Known homosexual Megan Rapinoe after the U.S. World Cup victory on Sunday.
Known homosexual Megan Rapinoe after the U.S. World Cup victory on Sunday. Maja Hitij/Getty Images

There's a couple of major differences between women's soccer and men's soccer. One: The U.S. women are good at it. Two, women's soccer is a hell of a lot gayer.

Yesterday, "content producer" Alex Binley from ITV News published an article about why, exactly, so many dykes excel at this sport. It's a good question. By Binley's count, there were at least 41 openly gay players or coaches during the Women's World Cup this year. The last Men's Word Cup, in contrast, had a whopping zero. So, what gives?

According to Binley, this is largely due to homophobia. She says that men's soccer, especially outside of the U.S., is chock full of homophobes (as well as sexists and racists) who would not welcome openly gay male players in the sport. Binley spoke with a number of academics, gay soccer fans, and former players, and she writes they all agreed that the main factor is the "the stigma historically attached to homosexuality."

It's hard to argue with that. Outside of the U.S., Canada, and a few other countries, soccer is both the most popular and the butchest sport on the block. Games tend to hyper-masculine environments, which are not exactly the most welcoming of men who don't fit contemporary gender stereotypes. That's especially true in places like Russia or the Middle East, where gay people are systematically oppressed. There very well may be gay players on those national teams, or on any other, but it's hardly a surprise these players aren't coming out considering the potential repercussions.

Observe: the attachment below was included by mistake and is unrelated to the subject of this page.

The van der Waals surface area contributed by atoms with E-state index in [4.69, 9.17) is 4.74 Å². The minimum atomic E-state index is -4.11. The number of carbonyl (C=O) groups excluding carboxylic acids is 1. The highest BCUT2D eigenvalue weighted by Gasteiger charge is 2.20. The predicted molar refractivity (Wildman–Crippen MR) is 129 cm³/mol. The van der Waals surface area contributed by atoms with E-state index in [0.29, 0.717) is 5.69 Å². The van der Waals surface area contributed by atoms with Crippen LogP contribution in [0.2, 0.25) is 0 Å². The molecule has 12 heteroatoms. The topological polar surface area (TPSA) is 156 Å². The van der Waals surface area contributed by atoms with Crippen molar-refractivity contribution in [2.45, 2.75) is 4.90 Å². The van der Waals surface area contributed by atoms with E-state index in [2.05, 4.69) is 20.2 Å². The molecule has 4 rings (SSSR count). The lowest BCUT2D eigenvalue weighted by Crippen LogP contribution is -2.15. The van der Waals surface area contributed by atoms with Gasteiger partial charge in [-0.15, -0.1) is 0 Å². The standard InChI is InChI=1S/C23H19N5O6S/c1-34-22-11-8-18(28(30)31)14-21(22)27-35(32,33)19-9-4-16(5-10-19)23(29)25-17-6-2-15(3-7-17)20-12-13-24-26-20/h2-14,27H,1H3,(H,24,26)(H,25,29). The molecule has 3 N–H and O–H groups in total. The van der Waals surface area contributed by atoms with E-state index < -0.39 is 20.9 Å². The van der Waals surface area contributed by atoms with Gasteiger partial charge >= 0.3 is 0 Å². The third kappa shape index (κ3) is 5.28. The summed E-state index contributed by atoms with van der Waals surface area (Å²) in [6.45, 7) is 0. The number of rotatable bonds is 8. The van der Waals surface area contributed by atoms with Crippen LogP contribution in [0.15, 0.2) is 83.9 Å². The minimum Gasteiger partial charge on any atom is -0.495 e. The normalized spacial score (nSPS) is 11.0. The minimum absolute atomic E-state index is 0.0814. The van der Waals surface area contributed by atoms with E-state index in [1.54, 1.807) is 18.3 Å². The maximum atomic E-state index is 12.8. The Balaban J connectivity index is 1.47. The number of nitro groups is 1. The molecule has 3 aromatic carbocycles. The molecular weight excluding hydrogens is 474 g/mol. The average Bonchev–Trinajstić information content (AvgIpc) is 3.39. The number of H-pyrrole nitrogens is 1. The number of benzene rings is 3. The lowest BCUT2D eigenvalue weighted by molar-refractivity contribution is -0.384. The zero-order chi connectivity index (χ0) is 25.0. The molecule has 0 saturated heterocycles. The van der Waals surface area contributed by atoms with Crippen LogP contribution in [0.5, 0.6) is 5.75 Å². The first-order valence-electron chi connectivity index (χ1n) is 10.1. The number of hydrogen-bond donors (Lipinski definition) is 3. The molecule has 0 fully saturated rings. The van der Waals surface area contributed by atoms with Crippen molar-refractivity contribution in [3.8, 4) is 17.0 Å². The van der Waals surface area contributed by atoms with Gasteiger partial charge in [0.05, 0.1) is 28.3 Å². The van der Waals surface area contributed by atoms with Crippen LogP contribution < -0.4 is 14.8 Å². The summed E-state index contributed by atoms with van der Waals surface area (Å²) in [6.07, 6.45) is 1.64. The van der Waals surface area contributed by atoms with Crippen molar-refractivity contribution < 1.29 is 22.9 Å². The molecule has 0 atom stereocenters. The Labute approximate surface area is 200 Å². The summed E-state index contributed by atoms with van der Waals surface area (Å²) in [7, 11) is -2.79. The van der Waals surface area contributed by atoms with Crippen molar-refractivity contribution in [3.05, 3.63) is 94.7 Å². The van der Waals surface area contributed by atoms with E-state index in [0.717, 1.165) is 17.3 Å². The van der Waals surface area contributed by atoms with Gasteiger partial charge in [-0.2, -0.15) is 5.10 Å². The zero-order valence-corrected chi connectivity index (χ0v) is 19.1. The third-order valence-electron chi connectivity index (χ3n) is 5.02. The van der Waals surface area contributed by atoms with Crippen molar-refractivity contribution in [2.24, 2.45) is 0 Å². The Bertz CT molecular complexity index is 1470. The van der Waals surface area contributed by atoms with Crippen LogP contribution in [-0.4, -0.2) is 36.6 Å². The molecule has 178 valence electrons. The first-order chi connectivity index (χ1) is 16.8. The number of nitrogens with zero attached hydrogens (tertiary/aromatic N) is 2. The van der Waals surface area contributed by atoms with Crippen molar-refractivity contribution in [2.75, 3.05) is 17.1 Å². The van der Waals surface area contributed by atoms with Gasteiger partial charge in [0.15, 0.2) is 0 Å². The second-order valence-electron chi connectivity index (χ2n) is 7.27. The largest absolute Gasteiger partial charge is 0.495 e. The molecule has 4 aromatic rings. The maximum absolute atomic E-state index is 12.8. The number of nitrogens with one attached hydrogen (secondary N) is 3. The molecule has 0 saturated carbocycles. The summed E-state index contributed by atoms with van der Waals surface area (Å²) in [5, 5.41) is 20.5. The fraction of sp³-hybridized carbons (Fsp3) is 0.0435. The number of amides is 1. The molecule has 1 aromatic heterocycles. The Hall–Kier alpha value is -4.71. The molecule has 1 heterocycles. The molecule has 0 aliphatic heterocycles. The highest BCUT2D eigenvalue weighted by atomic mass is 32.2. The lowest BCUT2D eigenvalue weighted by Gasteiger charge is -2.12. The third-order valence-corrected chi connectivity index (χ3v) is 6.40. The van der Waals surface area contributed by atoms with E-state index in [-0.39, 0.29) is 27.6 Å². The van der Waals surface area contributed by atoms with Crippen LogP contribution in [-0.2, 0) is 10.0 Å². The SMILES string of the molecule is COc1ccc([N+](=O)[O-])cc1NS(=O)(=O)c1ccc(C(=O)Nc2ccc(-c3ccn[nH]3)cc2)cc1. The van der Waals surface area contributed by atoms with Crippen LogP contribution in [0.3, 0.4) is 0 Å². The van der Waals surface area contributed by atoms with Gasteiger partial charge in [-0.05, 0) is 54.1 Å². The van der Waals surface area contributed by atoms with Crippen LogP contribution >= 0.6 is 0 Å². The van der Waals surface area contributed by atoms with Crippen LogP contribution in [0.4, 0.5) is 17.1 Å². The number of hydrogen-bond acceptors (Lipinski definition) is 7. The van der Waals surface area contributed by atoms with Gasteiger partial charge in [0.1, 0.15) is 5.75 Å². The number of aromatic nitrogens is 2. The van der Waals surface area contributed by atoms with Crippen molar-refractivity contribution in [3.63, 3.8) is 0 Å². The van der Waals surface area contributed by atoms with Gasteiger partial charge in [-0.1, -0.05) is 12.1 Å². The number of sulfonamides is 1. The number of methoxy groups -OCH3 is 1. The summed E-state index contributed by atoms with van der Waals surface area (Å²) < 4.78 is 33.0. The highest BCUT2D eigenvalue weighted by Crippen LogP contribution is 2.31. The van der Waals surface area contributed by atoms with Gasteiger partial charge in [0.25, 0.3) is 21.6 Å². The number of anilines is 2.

That said, the preponderance of lesbians in elite soccer (or basketball, softball, and various other sports) is probably not only because women's sports are more inclusive than men's. If that were the case, you could expect 1 to 2 percent of the female players to be gay, the same as any other population. At the World Cup, however, the rate of out gay players and coaches was roughly 13 percent, or 6 times higher than average. And that's probably not a coincidence: According to a 2005 study, homosexual males are more likely to have stereotypically female interests (say, dance) and homosexual females are more likely to have stereotypically male interests (say, sport). So, why might this be?

Well, there is some evidence that there's a biological component to this, and this is supported by studies of people with genetic disorders. As sexologist Michael Bailey told me, girls with congenital adrenal hyperplasia (CAH)—an inherited disorder that affects the adrenal glands and results in high levels of testosterone—tend to have more masculine interests than girls with normal t-levels, down to the toys they like to play with. (Incidentally, there is also a greater likelihood that girls with CAH will grow up to be bisexual or lesbian.)

This, of course, doesn't mean that the women on elite soccer teams have CAH or elevated t-levels themselves, but it does show that there may be a biological component to both interests and sexual orientation. So while I don't doubt that there is plenty of homophobia in international soccer, especially in countries were homophobia is the cultural norm, there's good reason to believe that the 40-plus gay or bisexual women playing soccer in the World Cup isn't just because women's sports are more tolerant. It's also because dykes tend to be drawn to sports—and if you need evidence of this, it's the middle of WNBA season. Go check a game out.